by Pablo Balbiani
The concept of the hypercar has always focused on the track experience it can deliver. The 0-100 km/h time has to be blistering quick, top speed has to be well over 300km/h and the weight of the car has to be kept to a minimal. For the past two decades performance has been the only thing that drives the development of these cars, you wouldn’t particularly think that fuel efficiency and carbon dioxide emissions are considered during the development of these speed demons. Well, you’d be wrong! The new breed to hypercars are hybrids! They use a combined internal combustion engine and electric motors to power the vehicle.
The Porsche 918 is a car that goes above and beyond environmental expectations of any hybrid car. It comes with five driving modes which range from strictly electric power to operating both the petrol and electric engines in way to increase power output from the unit. Current estimates suggests that over ¼1/4 of the CO2 emissions come from transportation. Porsche knew that it had to come up with an alternative to help solve the environmental problem that is caused by the automotive industry. On its e-hybrid driving mode the Porsche 918 is more fuel efficient than a Toyota Prius, achieving an astounding 39 km per litre. The current Canadian economic plan forces consumers to pay a tax on gasoline, which the provincial governments adjust as a means to encourage less consumption of fossil fuels. The 918 conforms to the energy alternative of using less fossil fuels. The price of the 918 is just as astonishing as you may think, coming in at a hefty 1.5 million USD.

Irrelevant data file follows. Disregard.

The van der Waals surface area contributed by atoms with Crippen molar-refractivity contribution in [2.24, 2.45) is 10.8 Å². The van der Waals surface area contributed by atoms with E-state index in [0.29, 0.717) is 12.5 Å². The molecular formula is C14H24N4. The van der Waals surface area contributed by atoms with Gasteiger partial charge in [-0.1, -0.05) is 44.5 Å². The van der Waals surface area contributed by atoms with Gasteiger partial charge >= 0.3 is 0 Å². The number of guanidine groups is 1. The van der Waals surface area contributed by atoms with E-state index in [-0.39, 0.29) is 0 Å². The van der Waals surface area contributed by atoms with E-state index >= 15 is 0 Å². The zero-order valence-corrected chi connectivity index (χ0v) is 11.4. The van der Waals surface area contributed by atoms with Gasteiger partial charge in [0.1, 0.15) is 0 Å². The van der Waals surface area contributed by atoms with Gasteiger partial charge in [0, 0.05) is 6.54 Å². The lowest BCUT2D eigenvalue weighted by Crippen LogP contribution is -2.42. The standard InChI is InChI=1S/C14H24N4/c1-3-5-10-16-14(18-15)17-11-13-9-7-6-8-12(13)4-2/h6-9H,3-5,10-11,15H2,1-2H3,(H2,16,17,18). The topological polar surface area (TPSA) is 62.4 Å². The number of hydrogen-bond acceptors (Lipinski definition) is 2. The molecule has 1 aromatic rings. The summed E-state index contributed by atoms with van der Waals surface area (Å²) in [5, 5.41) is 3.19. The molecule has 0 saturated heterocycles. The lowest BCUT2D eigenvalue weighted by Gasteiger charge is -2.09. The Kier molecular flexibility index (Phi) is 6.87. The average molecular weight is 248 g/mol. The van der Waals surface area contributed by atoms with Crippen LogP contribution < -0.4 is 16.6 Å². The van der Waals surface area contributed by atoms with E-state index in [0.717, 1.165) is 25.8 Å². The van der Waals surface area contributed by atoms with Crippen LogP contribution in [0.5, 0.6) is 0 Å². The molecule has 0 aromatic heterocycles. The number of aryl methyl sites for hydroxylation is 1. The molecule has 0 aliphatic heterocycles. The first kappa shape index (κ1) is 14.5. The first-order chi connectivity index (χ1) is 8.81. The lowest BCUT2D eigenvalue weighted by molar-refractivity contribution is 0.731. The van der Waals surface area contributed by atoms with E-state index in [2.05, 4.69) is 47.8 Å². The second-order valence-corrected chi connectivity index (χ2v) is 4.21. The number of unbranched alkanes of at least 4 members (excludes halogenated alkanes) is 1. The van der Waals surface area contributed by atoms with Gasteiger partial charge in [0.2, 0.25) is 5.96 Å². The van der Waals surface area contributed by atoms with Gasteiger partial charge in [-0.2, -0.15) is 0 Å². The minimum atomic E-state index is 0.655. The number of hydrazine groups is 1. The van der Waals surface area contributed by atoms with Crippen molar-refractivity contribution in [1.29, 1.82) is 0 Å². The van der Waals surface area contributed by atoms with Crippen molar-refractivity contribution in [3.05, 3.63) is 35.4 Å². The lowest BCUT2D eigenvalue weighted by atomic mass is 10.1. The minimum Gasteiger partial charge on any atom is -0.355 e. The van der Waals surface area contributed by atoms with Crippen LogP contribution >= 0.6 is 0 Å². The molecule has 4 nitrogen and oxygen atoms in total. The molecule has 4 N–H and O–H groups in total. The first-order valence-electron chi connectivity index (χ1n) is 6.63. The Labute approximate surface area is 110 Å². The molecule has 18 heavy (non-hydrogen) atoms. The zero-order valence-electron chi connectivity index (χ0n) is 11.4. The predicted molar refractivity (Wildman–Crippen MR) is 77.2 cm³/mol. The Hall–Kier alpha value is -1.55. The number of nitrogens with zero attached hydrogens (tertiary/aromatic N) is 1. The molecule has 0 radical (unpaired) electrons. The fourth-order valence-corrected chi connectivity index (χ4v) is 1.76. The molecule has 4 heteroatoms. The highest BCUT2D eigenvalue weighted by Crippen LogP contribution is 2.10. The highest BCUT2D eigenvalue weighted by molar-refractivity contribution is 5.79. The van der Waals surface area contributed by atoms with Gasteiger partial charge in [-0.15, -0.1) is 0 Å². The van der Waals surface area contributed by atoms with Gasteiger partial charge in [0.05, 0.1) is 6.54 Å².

With a price tag which is more than what the average Canadian makes in 20 years, many people think “well that’s nice, but what’s the point, I’ll never afford one in my life!” Although that is a very valid point, the statement that Porsche have made by producing this car has massive environmental implications, it gives people like myself the hope that this technology will one day find its way into affordable cars. The biggest statement that the Porsche 918 makes in the automotive industry is that you don’t have to drive a boring car to do your part to lower carbon emissions! The 918 has the looks that any 12 year old petrolhead will fall in love with, it sounds like a proper performance car and has now set a new standard for green performance. Quite simply, the Porsche 918 is a benchmark in the automotive industry. Its attention to detail combined with its ruthless fuel efficiency and insane power output is a clear example that it is possible to be environmentally friendly on the road while still being able to have some serious fun on the racetrack.
The effects of performance hybrid technology are already beginning to show. The Honda automotive group have launched the Acura NSX, its newest addition to the supercar club, the price tag is a more modest 200,000 USD. Honda have also announced that the hybrid technology used in the NSX is still being developed and will be fitted on their more economical road cars in the future. This means that all of Honda’s competitors will have to rise up to the challenge of producing cars of similar caliber if they’d like to remain in business, which will spark an new kind of competition among the industry, one which will make fuel efficiency an industry standard.